Going back in the time machine to Kottke’s oh-so-long-ago post in August, he asks, “So who’s going to build these WebOS applications? Hopefully anyone with XHTML/JavaScript/CSS skills, but that depends on how open the platform is. And that depends on whose platform it is. Right now, there are five organizations who are or could be moving in this direction.”

Aside from the usual suspects (including my employer, where we are definitely doing lots of cool things as the post suggests), Kottke lists the Mozilla Foundation:

This is the most unlikely option, but also the most interesting one. If Mozilla could leverage the rapidly increasing user base of Firefox and start bundling a small Web server with it, then you’ve got the beginnings of a WebOS that’s open source and for which anyone, including Microsoft, Google, Yahoo, and anyone with JavaScript chops, could write applications. To market it, they could refer to the whole shebang as a new kind of Web browser, something that sets it apart from IE, a true “next generation” browser capable of running applications no matter where you are or what computer (or portable device) you’re using.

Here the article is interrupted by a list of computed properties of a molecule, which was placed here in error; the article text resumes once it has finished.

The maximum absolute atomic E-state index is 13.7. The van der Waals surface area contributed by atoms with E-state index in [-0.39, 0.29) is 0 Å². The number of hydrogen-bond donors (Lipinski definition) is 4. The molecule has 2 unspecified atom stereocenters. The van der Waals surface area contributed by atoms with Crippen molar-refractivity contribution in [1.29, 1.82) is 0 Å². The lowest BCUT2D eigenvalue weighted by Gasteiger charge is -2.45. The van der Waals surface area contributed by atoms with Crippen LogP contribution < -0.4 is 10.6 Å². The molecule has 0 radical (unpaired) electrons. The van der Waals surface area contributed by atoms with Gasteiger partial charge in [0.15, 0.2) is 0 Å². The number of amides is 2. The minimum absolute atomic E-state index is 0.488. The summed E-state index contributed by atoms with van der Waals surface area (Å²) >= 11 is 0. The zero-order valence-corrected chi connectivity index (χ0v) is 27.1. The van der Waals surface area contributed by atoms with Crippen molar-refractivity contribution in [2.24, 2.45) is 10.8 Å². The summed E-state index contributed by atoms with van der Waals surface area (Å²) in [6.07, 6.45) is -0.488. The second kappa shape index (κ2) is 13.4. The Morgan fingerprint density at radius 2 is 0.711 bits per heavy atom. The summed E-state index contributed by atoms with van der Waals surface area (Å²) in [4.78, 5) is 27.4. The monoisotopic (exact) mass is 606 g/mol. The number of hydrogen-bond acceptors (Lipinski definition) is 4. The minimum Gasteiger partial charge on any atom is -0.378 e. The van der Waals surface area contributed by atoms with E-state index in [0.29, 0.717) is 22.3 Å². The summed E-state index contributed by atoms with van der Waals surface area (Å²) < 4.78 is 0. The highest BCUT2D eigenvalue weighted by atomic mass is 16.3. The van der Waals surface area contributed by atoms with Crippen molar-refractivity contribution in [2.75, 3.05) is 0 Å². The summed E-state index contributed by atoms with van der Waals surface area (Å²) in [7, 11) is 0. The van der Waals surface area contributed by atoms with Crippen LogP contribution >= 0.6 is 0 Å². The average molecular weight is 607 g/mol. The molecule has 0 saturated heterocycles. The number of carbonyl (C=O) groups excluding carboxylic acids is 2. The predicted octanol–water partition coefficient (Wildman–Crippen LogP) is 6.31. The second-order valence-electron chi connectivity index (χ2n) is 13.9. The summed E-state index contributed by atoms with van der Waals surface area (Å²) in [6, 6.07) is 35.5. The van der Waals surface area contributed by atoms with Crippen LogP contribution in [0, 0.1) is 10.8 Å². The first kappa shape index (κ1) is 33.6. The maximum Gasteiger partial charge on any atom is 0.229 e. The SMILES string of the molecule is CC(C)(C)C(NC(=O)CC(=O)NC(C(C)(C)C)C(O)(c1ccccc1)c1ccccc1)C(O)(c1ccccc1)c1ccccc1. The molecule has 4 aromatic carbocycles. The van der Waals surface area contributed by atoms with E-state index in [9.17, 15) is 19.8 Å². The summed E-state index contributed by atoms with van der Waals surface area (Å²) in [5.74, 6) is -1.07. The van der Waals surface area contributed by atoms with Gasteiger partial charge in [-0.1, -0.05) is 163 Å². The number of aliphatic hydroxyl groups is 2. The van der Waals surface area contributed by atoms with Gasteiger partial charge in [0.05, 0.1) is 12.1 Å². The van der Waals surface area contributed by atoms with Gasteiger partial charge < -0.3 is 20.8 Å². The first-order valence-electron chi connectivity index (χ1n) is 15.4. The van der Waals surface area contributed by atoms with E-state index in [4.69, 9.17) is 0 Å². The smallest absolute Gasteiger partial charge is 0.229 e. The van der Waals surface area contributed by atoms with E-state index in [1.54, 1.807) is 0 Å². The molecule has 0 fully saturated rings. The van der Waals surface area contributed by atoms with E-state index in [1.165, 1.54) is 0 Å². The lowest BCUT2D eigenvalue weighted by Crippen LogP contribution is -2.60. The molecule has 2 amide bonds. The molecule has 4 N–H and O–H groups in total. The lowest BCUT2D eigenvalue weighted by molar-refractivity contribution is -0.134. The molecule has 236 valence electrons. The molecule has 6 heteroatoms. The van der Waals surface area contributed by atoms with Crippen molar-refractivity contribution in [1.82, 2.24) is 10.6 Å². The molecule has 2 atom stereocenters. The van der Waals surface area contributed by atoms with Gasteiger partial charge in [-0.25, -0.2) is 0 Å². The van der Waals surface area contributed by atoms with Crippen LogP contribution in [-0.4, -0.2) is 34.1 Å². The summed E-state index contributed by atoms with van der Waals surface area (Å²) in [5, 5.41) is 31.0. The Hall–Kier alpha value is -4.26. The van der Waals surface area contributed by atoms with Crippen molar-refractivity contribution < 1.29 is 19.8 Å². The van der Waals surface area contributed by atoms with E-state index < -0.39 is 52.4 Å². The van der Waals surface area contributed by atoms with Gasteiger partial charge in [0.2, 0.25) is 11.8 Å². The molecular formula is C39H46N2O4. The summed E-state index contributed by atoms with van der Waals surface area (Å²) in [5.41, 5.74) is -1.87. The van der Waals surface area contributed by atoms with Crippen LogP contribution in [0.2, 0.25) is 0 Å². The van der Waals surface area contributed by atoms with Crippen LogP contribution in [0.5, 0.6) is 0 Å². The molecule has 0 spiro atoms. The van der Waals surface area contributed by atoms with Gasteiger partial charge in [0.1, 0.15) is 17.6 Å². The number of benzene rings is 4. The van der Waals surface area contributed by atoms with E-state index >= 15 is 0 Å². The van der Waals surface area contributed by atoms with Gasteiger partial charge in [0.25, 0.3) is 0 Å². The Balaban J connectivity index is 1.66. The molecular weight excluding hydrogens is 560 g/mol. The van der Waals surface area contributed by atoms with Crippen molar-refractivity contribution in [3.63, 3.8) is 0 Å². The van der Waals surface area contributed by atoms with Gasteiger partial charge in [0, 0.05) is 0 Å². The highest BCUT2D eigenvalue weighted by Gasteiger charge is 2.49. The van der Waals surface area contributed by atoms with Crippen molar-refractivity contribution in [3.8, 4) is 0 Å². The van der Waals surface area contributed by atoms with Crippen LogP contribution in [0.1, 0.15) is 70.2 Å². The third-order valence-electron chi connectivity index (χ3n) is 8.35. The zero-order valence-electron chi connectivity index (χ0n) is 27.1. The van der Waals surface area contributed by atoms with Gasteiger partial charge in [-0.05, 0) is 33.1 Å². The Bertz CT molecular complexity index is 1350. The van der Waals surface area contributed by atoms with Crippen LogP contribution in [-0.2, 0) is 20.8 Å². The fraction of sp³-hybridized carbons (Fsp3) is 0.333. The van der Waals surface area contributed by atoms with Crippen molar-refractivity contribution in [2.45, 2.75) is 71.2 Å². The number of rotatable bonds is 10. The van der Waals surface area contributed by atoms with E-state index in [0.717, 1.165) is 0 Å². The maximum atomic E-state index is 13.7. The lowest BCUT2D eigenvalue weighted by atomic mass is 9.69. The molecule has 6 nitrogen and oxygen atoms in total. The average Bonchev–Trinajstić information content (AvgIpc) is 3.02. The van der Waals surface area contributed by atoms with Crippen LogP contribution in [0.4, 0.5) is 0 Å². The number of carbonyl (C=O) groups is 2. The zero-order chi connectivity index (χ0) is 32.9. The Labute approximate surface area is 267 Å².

Flock isn’t the Mozilla Foundation and they are “completely independent,” but reading Flock CEO’s Bart Decrem post about how Flock will create “sustainable value” (the answer to all the what is your business model? questions) gives me pause. If you replace Mozilla with Flock in the Kottke quote above you might be tempted to think that Flock is working towards something a lot bigger than a cute Web 2.0 browser. Besides, who needs another browser anyway?

And who needed another search engine?

Want Akismet? Then download Flock. Huh?

(Note on 11/10/05: getting the API key was mildly painful, but Akismet is doing an EXCELLENT job of catching spam. I have zero problems now — it was well worth it!)